Soil pH: Acid or Alkaline? (page 2)
Soil from your garden should have slightly higher levels of pH than the soil tested from a wild or marshy area.
To understand this soil science let's take a closer look at the pH scale. This scale is a little different than a scale used to measure weight -- that's why scientists call it a logarithmic scale. In a logarithmic scale, each number represents a value that is very different from the numbers right beside it. For example, if you have one substance that measures at 5.5 on the pH scale and another substance that measures at 6.5, the first substance is actually ten times more acidic than the second one. What's the difference between something being acidic or alkaline? Well, the pH scale measures the activity of hydrogen ions -- a special type of atom -- so materials with low activity register as acidic, and materials with high activity show up as alkaline.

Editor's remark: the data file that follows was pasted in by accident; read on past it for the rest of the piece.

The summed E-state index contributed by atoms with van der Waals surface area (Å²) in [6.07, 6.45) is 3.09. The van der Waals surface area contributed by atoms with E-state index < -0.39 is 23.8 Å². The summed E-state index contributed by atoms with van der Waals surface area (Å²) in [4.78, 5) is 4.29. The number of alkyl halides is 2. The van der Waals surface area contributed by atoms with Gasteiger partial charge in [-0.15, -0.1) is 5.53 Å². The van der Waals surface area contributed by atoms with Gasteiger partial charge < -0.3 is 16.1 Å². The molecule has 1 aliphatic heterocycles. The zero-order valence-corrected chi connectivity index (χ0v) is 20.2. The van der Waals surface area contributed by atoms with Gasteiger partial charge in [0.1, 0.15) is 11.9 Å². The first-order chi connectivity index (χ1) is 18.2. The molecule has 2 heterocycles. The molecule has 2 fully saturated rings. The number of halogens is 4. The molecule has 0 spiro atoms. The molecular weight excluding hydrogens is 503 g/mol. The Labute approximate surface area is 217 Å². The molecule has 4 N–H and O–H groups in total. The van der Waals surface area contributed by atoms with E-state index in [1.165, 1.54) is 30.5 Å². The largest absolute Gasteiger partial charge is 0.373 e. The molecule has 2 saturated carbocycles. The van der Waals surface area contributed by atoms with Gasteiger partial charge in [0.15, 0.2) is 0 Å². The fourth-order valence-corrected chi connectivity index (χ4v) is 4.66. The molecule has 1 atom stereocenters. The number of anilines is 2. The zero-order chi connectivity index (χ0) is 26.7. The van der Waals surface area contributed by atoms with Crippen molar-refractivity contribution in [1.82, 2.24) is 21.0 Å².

From your soil sleuthing, you found out that soil pH isn't always the same. This is because, out in nature, the presence of trees and marshy areas, for example, affect the amount of hydrogen ion activity in the soil. In gardens, on the other hand, these sort of "wild factors" aren't usually present, resulting in more alkaline soil.
Now you're on your way to becoming a soil pH expert, but there's still so much more to learn and discover! Where else can you test soils in your area? Do you think soil that's super dry would have different pH levels than its damper counterparts? Keep guessing and testing ways to crack soil mysteries just like a real science detective.
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